The transcription factor, Nrf2, has emerged as the master regulator of a cellular protective mechanism by upregulating antioxidant response element (ARE)- bearing genes encoding antioxidant enzymes, detoxifying enzymes, xenobiotic transporters, and stress response proteins. Very recently, mounting evidence points to the dual function of Nrf2 in cancer. (i) In normal cells when the Nrf2- Keap1 axis is intact and basal level of Nrf2 are low, transient activation of Nrf2 by chemopreventive compounds confers protection against environmental toxins and carcinogens. (ii) In certain cancer cell lines, constitutive activation of Nrf2 creates an environment conducive for cancer cell survival. Moreover, Nrf2 contributes to chemoresistance and inhibition of the Nrf2 pathway enhances the efficacy of cancer treatments. Arsenic (As) is a human carcinogen, which causes tumors in the skin, lung and bladder. Large populations around the world are exposed to arsenic through contaminated drinking water, which imposes a major challenge to human health. However, a sufficient rodent model to study arsenic-carcinogenicity is still lacking. This competing renewal of NIH ES015010 takes advantage of a previously unrecognized role of arsenic in autophagy leading to prolonged activation of Nrf2, which was uncovered during the last funding period. We hypothesize that arsenic-mediated carcinogenicity is associated with its ability to deregulate the autophagic pathway. We believe that canonical Nrf2 inducers can alleviate this effect and thus, can be used as chemopreventive agents to counteract the damaging effects of arsenic. The following three aims are proposed:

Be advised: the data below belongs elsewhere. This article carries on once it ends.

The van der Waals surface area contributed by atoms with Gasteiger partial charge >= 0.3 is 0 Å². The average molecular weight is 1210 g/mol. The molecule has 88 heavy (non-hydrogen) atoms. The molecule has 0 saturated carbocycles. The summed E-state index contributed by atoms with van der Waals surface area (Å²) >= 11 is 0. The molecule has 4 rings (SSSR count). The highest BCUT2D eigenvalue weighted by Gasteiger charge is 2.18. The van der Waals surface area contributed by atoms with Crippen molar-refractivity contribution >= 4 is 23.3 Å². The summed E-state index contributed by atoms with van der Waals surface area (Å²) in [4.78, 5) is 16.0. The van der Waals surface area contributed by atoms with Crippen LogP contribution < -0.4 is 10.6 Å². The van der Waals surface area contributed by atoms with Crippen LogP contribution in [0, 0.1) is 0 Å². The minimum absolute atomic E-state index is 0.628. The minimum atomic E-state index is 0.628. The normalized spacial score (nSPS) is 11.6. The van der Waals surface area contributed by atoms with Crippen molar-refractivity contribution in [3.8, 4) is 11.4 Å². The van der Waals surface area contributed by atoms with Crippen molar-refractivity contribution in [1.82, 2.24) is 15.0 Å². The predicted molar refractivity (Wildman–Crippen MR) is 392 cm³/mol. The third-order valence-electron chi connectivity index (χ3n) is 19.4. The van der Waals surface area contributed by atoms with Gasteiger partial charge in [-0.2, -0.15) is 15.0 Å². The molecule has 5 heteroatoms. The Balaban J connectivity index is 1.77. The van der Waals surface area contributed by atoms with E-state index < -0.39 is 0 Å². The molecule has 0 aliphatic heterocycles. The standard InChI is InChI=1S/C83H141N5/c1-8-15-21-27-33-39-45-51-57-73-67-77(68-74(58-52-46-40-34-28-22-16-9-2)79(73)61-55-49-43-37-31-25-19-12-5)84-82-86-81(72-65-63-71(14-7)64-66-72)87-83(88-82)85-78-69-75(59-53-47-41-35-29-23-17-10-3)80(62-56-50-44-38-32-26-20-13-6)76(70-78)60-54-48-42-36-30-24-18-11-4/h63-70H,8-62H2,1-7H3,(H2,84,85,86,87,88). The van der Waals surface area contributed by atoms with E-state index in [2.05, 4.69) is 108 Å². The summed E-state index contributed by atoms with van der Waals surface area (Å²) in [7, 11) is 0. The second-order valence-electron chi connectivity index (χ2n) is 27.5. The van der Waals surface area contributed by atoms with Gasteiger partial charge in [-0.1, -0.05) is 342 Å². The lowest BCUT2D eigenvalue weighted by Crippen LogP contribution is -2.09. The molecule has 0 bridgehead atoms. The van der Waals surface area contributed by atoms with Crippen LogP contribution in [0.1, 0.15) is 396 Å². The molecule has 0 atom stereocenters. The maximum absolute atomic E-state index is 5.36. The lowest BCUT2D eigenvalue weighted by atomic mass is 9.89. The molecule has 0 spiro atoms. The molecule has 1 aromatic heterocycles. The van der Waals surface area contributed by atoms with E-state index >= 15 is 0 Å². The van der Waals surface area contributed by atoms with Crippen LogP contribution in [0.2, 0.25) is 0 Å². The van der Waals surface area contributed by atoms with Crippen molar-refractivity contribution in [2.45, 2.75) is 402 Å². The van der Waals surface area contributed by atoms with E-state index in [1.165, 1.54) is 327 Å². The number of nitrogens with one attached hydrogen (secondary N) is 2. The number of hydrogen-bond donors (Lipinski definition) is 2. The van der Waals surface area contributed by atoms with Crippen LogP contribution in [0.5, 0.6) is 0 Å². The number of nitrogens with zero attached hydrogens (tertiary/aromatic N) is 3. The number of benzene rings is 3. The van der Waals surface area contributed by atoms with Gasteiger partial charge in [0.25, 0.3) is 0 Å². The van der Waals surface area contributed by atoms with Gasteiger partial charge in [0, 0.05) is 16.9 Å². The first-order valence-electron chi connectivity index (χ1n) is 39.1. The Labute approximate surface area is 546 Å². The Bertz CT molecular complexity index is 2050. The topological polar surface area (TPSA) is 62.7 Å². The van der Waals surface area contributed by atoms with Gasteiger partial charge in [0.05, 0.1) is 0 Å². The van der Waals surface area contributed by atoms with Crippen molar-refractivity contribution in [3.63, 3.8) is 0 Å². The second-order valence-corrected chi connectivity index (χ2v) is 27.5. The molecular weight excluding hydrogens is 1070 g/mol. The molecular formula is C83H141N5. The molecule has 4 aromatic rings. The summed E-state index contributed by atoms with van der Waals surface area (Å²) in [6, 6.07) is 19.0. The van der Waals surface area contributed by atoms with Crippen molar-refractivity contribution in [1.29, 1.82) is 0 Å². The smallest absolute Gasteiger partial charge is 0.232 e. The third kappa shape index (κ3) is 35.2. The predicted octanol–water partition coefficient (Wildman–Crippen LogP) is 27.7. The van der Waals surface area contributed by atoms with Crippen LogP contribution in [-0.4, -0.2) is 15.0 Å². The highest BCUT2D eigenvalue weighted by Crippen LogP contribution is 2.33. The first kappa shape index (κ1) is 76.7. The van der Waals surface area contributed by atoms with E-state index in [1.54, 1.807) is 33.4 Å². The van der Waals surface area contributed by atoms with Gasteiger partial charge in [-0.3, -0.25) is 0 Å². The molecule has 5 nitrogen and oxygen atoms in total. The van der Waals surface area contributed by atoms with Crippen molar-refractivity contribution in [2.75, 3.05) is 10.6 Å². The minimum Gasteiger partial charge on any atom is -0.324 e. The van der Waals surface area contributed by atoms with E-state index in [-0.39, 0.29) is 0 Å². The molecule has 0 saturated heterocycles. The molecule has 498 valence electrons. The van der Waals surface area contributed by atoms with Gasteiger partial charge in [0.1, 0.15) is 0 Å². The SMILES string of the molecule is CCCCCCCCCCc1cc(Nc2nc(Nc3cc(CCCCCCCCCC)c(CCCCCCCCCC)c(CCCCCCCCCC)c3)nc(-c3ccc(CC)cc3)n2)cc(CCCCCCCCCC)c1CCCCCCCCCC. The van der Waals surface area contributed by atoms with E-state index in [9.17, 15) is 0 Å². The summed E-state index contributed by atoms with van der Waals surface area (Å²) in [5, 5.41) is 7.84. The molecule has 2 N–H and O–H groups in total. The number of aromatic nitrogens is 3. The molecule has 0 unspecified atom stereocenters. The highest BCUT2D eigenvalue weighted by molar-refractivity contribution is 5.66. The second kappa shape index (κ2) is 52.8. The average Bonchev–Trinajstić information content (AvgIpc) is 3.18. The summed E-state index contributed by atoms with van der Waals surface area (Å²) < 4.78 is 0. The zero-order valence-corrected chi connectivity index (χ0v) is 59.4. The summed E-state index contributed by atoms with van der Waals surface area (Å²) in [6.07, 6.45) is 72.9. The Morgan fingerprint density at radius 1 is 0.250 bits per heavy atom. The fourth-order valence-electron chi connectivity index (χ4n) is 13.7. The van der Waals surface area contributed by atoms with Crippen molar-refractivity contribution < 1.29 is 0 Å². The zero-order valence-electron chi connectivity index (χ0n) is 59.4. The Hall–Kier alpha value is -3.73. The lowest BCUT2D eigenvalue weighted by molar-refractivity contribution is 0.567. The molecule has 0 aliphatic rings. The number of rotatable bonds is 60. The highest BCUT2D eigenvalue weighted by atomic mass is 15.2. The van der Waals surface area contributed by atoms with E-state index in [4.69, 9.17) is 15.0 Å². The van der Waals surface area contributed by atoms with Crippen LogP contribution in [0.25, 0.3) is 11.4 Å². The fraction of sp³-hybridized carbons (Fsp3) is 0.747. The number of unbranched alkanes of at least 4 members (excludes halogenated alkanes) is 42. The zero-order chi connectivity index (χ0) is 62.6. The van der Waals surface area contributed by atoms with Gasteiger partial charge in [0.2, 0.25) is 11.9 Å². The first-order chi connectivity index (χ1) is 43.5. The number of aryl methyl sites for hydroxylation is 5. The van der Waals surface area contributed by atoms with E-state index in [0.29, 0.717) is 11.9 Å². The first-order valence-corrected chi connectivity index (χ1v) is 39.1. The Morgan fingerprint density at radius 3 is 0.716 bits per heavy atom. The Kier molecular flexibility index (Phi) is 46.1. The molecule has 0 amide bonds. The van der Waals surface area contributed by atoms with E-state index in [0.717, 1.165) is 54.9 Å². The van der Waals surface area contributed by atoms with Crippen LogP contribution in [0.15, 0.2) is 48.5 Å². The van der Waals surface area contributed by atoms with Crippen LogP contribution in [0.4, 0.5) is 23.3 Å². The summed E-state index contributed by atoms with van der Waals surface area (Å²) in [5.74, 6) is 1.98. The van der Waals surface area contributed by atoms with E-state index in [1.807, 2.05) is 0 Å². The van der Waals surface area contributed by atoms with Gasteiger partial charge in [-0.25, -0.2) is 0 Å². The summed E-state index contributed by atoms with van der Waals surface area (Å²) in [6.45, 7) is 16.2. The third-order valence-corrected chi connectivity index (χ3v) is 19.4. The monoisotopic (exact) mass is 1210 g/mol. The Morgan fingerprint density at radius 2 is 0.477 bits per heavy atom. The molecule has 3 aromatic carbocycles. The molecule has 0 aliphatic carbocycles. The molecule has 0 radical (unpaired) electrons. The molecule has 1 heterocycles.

Aim 1 (in vitro): Elucidate a novel mechanism of Nrf2 induction by arsenic through deregulation of autophagy (prolonged activation of Nrf2).
Aim 2 (ex vivo): Determine the role of Nrf2 in arsenic-mediated autophagosome formation and carcinogenicity using a transplantable syngeneic mouse lung cancer model.
Aim 3 (in vivo): Validate the biological and pharmacological relevancy of this work. From this proposal we will (i) gain novel mechanistic insight of how arsenic deregulates autophagy, (ii) confirm the association between deregulation of autophagy and tumorigenicity of arsenic, (iii) provide new biomarkers and a sensitive animal model for arsenic carcinogenicity studies and (iv) demonstrate the potential translational impact of targeting the Nrf2 pathway using canonical Nrf2 activators to combat arsenic-induced toxicity and carcinogenicity. In addition, the syngeneic mouse lung cancer model developed will be invaluable for scientific communities studying other carcinogens.
Arsenic (As) is a human carcinogen, however, a sufficient rodent model to study arsenic-carcinogenicity is still lacking. This competing renewal of NIH ES015010 takes advantage of a previously unrecognized role of As in autophagy, which was uncovered during the last funding period. We hypothesize that As-mediated carcinogenicity is associated with its ability to deregulate the autophagic pathway. Consequently, we believe that canonical Nrf2 inducers can alleviate this effect and thus, can be used as chemopreventive agents to counteract the damaging effects of As. The translational value of this project is enormous based on the fact that large populations in the world are stilling drinking arsenic-contaminated water. As the saying goes, an ounce of prevention is worth a pound of cure. Furthermore, this proposed project will identify sensitive biomarkers for arsenic exposure, and develop a syngeneic mouse lung cancer model to study arsenic- carcinogenicity. In addition, this mouse model will be invaluable for scientific communities studying other carcinogens.
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